Funding for Teaching
What is Community-Engaged Teaching?
Community-engaged methods differ from approaches that emphasize one-way applications of academic expertise to community problems. Community engagement is a method, a strategic approach to teaching, scholarship (research, creative work) and service to address public problems through collaborative community partnerships, where community partners are involved in courses that:
- Are reciprocal, mutually beneficial
- Share risk, benefit, responsibility
- Can be local, national, and/or global
- With diverse entities (e.g., non-profit, government, private sector)
Funding for Community-Engaged Teaching
Community-Engaged (CE) Teaching Funds are designed to support instructors to be innovative in developing and promoting their community-engaged teaching. CCESL has combined multiple funding opportunities into a single, universal application. These funds support:
Community-engaged class projects
Development of community-engaged courses
Institutional capacity building (e.g., bringing together instructors who teach similar courses to develop collaborative ideas for community-engaged activities)
Community-Engaged Student Assistants
Professional development (e.g., scholarship of teaching and learning for community-engaged teaching)
Visit our Public Impact Blog to view more stories of community engagement.
Resource to aid in community-engaged teaching: Community-Engaged Learning Syllabus Rubric
Appointed faculty, adjunct faculty, postdoctoral and graduate student instructors may apply. Applications are accepted on a rolling basis.Learn More & Apply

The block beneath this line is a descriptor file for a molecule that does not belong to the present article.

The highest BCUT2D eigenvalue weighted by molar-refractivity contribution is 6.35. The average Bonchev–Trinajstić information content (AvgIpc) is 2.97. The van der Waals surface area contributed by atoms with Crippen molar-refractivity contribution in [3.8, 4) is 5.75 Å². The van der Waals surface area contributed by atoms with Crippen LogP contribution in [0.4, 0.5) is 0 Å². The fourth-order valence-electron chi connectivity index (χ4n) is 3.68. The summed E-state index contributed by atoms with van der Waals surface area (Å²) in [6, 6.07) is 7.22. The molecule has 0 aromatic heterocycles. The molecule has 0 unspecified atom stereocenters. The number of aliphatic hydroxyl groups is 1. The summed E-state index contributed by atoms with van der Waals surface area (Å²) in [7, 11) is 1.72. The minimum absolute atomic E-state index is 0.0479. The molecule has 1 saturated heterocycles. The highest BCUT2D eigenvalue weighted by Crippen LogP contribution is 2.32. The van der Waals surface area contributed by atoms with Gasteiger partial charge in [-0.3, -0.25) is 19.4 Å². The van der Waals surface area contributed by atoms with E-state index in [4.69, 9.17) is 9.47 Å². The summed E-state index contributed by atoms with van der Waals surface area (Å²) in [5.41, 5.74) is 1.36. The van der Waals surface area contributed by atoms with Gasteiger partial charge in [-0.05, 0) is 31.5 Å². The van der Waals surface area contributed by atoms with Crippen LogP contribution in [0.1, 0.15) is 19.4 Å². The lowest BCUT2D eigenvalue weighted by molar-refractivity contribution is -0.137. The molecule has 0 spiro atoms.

Signature Faculty & Students Program
The DU Signature Faculty and Student Program recognizes faculty with records of excellence in mentoring undergraduate signature work in order to support their capacity to mentor collaborative, community-engaged signature work that addresses DU Grand Challenges issue areas. DU’s Office of Public Good Strategy and Research will make two awards of up to $26,750 in AY 2023-24.Learn More & Apply
I wanted to give students a resource for enacting radical democracy from within admittedly less than democratic institutions. The result was a sustained engagement with voter registration and education in combination with theoretical readings and discussions about the limits and possibilities of democracy...After participating in voter registration and education, nearly everyone in the class said that they will commit to being more actively engaged in democracy, including at minimum paying much more attention to elections and political news. Community-Engaged Teaching Fund Recipient
Past Funded Work
Learn about some of the research and scholarship work funded by Community-Engaged (CE) grants, previously known as Community-Engaged Learning Mini Grants.
Anna Antoniou, Associate Director
Note: CCESL programs, including this one, undergo an antiracist, anti-oppression review at least annually. In 2020, the review process led to revision of the program description and application materials; changes in the composition of review committee to include 1-2 community members; the addition of training for grant reviewers as well as information sessions for potential applicants.